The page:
A new book pulls back the veil on the widespread involvement of women in the Third Reich’s most murderous and brutal activities. An exclusive excerpt from Wendy Lower’s Hitler’s Furies.
The history of female killers—Hitler’s furies—during the Third Reich has been suppressed, overlooked, and under-researched. Given the ideological indoctrination of the young cohort of men and women who came of age in the Third Reich, their mass mobilization in the eastern campaign, and the culture of genocidal violence embedded in Nazi conquest and colonization, I deduced—as a historian, not a prosecutor—that there were plenty of women who killed Jews and other “enemies” of the Reich, more than had been documented during the war or prosecuted afterward. Though the documented cases of direct killing are not numerous, they must be taken very seriously and not dismissed as anomalies. Hitler’s Furies were not marginal sociopaths. They believed that their violent deeds were justified acts of revenge meted out to enemies of the Reich; such deeds were, in their minds, expressions of loyalty.
As self-proclaimed superior rulers, German women in the Nazi East wielded unprecedented power over those designated “subhuman”; they were given a license to abuse and even kill those who were perceived, as one secretary near Minsk said after the war, as the scum of society. These women had proximity to power in the massive state-run machinery of destruction. They also had proximity to the crime scenes; there was no great distance between the settings of small towns, where women went about their daily routines, and the horrors of ghettos, camps, and mass executions. There was no divide between the home front and the battlefront. Women could decide on the spot to join the orgy of violence.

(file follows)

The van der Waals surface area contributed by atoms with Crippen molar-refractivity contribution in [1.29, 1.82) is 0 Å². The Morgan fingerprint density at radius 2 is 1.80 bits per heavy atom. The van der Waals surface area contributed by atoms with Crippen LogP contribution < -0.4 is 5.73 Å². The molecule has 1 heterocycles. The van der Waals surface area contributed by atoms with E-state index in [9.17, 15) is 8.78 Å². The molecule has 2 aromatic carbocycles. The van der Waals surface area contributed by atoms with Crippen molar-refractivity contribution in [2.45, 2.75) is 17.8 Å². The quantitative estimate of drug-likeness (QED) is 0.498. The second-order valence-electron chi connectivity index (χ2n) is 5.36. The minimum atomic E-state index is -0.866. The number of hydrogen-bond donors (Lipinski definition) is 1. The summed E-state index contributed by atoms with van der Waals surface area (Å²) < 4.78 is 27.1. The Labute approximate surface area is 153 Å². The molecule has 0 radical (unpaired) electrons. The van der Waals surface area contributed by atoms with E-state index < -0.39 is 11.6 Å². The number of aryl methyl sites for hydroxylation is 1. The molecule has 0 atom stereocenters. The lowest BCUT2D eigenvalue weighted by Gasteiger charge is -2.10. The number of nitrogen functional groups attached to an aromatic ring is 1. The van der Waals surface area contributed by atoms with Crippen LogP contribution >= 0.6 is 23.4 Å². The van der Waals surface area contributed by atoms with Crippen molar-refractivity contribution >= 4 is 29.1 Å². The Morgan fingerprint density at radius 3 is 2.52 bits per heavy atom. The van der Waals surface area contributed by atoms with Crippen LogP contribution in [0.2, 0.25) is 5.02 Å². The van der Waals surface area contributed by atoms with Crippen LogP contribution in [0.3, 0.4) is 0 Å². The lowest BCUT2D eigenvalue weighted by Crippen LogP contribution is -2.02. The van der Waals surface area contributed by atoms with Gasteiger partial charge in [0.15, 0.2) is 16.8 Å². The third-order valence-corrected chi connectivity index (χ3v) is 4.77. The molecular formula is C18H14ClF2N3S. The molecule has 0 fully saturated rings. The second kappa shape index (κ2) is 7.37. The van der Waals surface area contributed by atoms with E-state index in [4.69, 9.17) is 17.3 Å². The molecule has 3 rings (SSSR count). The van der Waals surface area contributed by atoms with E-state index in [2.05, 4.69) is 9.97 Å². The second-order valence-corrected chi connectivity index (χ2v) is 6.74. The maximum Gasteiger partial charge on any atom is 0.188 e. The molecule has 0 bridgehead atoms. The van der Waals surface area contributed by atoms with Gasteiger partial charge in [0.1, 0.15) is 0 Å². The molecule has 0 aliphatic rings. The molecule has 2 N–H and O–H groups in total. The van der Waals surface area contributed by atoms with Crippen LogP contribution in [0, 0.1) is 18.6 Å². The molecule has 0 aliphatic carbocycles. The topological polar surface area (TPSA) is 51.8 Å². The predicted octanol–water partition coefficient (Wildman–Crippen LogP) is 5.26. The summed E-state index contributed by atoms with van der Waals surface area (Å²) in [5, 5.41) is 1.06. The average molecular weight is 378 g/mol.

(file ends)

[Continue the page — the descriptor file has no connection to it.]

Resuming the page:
Hitler’s Furies were zealous administrators, robbers, tormentors, and murderers in the bloodlands. They melded into hundreds of thousands—at least half a million—women who went east. They worked in field hospitals of the army and Waffen-SS, on train platforms serving refreshments to soldiers and refugees, in hundreds of soldiers’ homes socializing with German troops in Ukraine, Belarus, Poland, and the Baltics. The German army trained over five hundred thousand young women in support positions—as radio operators, file-card keepers, flight recorders, and wiretappers—and two hundred thousand of these served in the East. Secretaries organized, tracked, and distributed the massive supplies necessary to keep the war machine running. Myriad organizations sponsored by the Nazi Party (such as the National Socialist Welfare Association) and Himmler’s Race and Resettlement Office deployed German women and girls as social workers, racial examiners, resettlement advisors, educators, and teaching aides. In one region of annexed Poland that was a laboratory for “Germanization,” Nazi leaders deployed thousands of teachers. Hundreds more were sent to other colonial enclaves of the Reich. As agents of Nazi empire-building, these women were assigned the constructive work of the German “civilizing” process. Yet the destructive and constructive practices of Nazi conquest and occupation were inseparable.